Keeping your back healthy should be a top priority for everyone. Using correct posture, lifting things properly and avoiding any kind of movements that strain your back can help prevent pain.
If you’ve been inactive, start with low-impact exercises. Walking, swimming and riding a stationary bike for 30 minutes every day can build up your muscle strength and flexibility. Try a yoga class to stretch, strengthen muscles and improve your posture.
Always ask your health provider first for advice on how to strengthen your lower back and abdominal muscles. The National Institutes for Health offers the following tips to help keep your back healthy:
- Always stretch before exercise or other strenuous physical activity.
- Remember not to slouch when standing or sitting. The lower back can support a person’s weight most easily when the curvature is reduced. When standing, keep your weight balanced on your feet.
- At home or work, make sure work surfaces are at a comfortable height.
- Sit in a chair with good lumbar support and proper position and height for the task. Keep shoulders back. Switch sitting positions often and periodically walk around the office or gently stretch muscles to relieve tension. A pillow or rolled-up towel placed behind the small of the back can provide some lumbar support. During prolonged periods of sitting, elevate feet on a low stool or a stack of books.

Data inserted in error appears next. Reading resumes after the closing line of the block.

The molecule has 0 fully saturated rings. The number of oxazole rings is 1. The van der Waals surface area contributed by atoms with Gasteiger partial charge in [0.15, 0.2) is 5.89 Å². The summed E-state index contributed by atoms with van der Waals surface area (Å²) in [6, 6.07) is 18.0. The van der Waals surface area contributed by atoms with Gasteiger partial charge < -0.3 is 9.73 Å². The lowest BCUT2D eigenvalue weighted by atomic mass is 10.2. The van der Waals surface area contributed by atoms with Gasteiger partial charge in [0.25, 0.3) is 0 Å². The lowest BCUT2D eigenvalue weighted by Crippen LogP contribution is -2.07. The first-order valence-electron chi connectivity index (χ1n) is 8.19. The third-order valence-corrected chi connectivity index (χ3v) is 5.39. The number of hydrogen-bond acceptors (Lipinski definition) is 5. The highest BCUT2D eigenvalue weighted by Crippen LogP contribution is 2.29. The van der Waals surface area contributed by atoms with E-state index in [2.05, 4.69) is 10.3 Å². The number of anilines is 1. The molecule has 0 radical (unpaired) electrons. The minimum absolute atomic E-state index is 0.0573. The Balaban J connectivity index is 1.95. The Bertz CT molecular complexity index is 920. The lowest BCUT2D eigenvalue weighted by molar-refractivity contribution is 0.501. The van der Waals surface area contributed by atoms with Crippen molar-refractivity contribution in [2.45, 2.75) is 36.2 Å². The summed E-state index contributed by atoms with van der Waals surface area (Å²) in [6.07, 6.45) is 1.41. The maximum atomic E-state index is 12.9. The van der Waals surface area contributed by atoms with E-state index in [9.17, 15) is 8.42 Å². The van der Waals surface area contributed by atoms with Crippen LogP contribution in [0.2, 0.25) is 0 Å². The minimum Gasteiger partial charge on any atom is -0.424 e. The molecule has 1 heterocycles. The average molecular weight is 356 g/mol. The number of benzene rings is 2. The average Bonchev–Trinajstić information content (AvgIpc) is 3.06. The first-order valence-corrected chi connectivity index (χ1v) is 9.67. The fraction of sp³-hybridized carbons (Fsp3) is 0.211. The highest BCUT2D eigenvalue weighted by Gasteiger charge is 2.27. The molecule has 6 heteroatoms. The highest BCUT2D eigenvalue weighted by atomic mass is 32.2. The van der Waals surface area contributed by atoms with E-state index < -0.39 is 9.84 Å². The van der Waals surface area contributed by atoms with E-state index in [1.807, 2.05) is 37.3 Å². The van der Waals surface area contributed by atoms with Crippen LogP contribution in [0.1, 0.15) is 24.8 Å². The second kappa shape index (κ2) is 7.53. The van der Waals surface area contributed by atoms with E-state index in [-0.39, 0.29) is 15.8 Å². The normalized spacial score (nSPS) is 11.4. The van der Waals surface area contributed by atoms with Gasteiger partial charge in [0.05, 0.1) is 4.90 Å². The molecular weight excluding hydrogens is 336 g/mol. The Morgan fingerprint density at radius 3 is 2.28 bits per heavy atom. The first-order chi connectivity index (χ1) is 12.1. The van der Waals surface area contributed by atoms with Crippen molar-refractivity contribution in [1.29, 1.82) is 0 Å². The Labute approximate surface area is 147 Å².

- Wear comfortable, low-heeled shoes.
- Sleep on your side with the knees drawn up in a fetal position to help open the joints in the spine and relieve pressure by reducing the curvature of the spine. Always sleep on a firm surface.
- Don’t try to lift objects that are too heavy. Lift from the knees, pull the stomach muscles in, and keep the head down and in line with a straight back. When lifting, keep objects close to the body. Do not twist when lifting.
- Maintain proper nutrition and diet to reduce and prevent excessive weight gain, especially weight around the waistline that taxes lower back muscles. A diet with sufficient daily intake of calcium, phosphorus, and vitamin D helps to promote new bone growth.
- Quit smoking. Smoking reduces blood flow to the lower spine, which can contribute to spinal disc degeneration. Smoking also increases the risk of osteoporosis and impedes healing. Coughing due to heavy smoking also may cause back pain.
+ Learn about The Spine Center of Hampton Roads which helps patients of all ages with back and neck pain. Our specialists use X-ray, MRI, CT, bone scan and other advanced diagnostic tools to evaluate each patient’s individual needs. Physical therapy is available at Bon Secours In Motion Physical Therapy locations throughout Hampton Roads.
Source: National Institutes of Health, National Institute of Neurological Disorders and Stroke